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Zach LaVine Shows Versatility in Summer League

Minnesota Timberwolves guard Zach LaVine, who is just 19 years old, showed his potential and versatility in the Las Vegas Summer League

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The Minnesota Timberwolves have missed the playoffs 10 seasons in a row, which is the longest drought in the NBA. Minnesota has been in the headlines recently as superstar power forward Kevin Love has informed the team that he will opt out of his contract after next season, which will make him an unrestricted free agent.

The Timberwolves are currently negotiating with the Golden State Warriors and Cleveland Cavaliers for notable players like shooting guard Klay Thompson and first overall pick Andrew Wiggins. As of now, it is not clear which, if either, team will acquire Love and which players will be sent to Minnesota.

What is clear, however, is that the Timberwolves have some young talent currently on the roster, showing Minnesota fans during the Las Vegas Summer League that there is hope for the future. Among them is the 13th overall pick in this year’s draft, guard Zach LaVine from UCLA.

LaVine had an up-and-down freshman season at UCLA playing mostly at shooting guard, but he has the talent to be a very effective combo-guard at the pro level. When asked about playing point guard in the Wolves’ summer league games, LaVine spoke about his versatility and ability to play either guard spot.

“I’m playing a little bit of both,” LaVine said. “When it gets tough to bring it up… Coach [Flip Saunders] wants to have the speed to bring it up and stuff like that. But when he needs me to score or different things like that, in different sets, I play two as well. I feel comfortable at both. I didn’t play it much last year, but I got my handle still so I feel pretty good about it.”

Even though his numbers didn’t jump off of the stat sheet in his one season at UCLA, LaVine has always played with confidence. LaVine believes that confidence has already helped him this summer while competing against other young NBA players. He averaged 15.7 points, 4.3 rebounds and 2.8 assists in summer league play.

“I’m a very confident person, I put a lot of work in,” LaVine said. “I just don’t try to get riled out there. You’ve been playing this game for so long, you know what to do out there, so you just got to take it play by play and just do your best.”

LaVine was selected higher in the draft than a lot of other college players with more experience and better stats due in part to his athleticism and potential, which the Timberwolves are hoping to maximize. Knowing this, LaVine used the Vegas Summer League as an opportunity to get used to running the Minnesota offense.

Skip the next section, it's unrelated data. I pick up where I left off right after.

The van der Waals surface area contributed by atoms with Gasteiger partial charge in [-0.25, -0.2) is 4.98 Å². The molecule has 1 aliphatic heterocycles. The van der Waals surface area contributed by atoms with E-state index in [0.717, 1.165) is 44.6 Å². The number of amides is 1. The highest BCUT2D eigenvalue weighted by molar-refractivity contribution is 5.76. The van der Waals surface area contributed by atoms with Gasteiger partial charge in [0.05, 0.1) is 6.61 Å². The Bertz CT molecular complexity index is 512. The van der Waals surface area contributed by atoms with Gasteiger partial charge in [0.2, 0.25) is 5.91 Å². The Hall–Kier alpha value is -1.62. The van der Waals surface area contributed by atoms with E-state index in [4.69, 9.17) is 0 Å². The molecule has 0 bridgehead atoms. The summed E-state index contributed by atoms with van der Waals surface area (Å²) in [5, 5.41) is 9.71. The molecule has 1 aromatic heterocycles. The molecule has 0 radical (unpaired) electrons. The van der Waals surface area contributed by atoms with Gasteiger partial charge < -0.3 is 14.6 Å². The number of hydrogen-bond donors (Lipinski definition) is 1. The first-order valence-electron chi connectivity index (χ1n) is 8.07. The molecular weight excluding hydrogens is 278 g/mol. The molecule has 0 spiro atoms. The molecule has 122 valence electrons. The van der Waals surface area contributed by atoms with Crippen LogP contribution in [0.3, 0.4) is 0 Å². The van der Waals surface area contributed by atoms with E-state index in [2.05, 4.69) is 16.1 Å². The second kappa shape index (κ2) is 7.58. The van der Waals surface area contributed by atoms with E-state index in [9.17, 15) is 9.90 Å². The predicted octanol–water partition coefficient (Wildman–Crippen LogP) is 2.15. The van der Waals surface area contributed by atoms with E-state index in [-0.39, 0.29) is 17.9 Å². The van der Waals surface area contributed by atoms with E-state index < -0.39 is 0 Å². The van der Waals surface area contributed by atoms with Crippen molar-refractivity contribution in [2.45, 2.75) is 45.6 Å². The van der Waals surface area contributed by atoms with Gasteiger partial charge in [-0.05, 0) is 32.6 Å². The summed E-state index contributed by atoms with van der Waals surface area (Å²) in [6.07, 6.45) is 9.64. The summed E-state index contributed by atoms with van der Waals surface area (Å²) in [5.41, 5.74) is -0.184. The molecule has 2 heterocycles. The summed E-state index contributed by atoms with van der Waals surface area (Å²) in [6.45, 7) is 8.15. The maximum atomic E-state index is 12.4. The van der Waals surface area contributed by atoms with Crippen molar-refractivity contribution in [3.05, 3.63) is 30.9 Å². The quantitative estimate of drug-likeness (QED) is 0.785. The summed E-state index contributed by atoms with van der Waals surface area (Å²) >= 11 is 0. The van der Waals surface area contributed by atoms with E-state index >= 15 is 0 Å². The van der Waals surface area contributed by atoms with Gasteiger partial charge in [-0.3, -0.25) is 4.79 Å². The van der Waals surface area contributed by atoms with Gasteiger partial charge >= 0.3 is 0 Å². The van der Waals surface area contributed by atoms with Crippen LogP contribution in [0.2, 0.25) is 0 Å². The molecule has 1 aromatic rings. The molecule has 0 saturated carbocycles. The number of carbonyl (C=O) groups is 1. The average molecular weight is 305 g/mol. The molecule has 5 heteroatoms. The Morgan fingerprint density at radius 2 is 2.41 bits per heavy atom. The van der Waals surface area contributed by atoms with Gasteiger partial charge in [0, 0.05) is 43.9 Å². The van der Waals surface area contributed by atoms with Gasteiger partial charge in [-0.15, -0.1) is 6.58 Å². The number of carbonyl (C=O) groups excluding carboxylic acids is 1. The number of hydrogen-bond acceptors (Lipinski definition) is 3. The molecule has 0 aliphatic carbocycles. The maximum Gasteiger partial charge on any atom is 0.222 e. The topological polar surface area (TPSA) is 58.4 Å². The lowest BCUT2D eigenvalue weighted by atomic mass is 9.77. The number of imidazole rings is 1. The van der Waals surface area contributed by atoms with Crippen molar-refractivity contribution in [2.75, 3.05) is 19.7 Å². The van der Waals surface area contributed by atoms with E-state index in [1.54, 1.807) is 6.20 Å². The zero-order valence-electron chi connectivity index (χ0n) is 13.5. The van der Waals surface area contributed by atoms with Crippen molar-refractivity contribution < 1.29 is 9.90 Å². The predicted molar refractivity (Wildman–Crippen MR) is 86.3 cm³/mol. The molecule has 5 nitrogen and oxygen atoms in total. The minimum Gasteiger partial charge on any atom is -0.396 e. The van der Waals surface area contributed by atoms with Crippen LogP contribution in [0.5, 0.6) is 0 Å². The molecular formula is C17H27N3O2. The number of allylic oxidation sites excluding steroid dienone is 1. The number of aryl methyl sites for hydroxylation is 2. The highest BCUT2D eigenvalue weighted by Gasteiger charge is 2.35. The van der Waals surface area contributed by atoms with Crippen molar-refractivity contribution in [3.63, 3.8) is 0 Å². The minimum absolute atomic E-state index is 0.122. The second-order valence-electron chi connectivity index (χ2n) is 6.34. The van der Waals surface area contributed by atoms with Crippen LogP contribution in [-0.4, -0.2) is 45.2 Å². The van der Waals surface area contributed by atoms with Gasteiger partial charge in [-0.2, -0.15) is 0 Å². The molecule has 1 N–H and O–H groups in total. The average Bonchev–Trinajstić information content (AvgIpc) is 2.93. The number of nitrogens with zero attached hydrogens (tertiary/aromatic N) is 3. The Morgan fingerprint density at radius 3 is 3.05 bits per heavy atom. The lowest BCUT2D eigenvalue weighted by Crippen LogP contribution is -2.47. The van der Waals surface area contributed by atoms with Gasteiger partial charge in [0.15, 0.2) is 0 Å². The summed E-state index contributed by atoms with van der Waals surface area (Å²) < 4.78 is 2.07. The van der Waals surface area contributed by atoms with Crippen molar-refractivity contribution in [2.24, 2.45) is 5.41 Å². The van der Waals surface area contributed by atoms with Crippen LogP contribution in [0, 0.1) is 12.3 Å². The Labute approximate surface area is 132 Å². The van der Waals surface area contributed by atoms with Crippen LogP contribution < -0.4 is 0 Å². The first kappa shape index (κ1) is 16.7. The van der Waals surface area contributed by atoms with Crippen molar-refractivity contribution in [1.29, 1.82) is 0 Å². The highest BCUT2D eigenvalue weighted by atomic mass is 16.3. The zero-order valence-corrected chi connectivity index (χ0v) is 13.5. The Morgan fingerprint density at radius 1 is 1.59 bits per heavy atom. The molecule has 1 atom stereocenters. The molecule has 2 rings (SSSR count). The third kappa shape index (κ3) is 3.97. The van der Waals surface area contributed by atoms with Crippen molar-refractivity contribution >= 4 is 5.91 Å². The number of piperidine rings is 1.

“I feel like I’ve been just setting up the plays really well, running the team,” LaVine said.  “Getting to the hole, creating for others and then making my shots when I have to. And this last game, just competing really hard on defense and just going out there and having fun.”

LaVine is an exciting, but raw player. At just 19 years old, with only one year of experience at the college level, LaVine will have a steep learning curve entering the NBA. What will translate immediately, however, is his elite athleticism. In Vegas, LaVine put up some of the most impressive dunks of the summer, including this one in Minnesota’s game against the Phoenix Suns, but didn’t come out completely unscathed.

“I actually kind of hurt my arm a little bit, trying to make a little bit of a statement,” LaVine said. “We’re up by a little bit and I went to the hoop and I wanted to dunk it kind of hard to let them know we’re here to play now, so it definitely hurt a little bit, but I’m good.”

Minnesota went on to win only two of its four games, but LaVine and other young players like second-year center Gorgui Dieng got some quality experience playing with one another.

“You can just throw it up to him and he’ll get it,” LaVine said when asked about playing with Dieng, who showed great potential in his rookie season. “He gets a lot of different rebounds. He battles you for the rebound, that’s the crazy thing, so that’s good. He’s a really smart player, he knows what he’s doing, he’s only in his second year but he’s definitely someone you can get the ball to and he’s going to be efficient. … The big fella is cool, he’s really funny, lighthearted, down to earth and a really good basketball player, so we’re really having a good connection right now.”

Love may have one foot out the door, but young players like point guard Ricky Rubio, LaVine and Dieng give the Timberwolves hope for a brighter future. If another player like Andrew Wiggins joins them, Minnesota’s future will appear brighter than it has in quite some time.

Jesse Blancarte is a Deputy Editor for Basketball Insiders. He is also an Attorney and a member of the Professional Basketball Writers Association.

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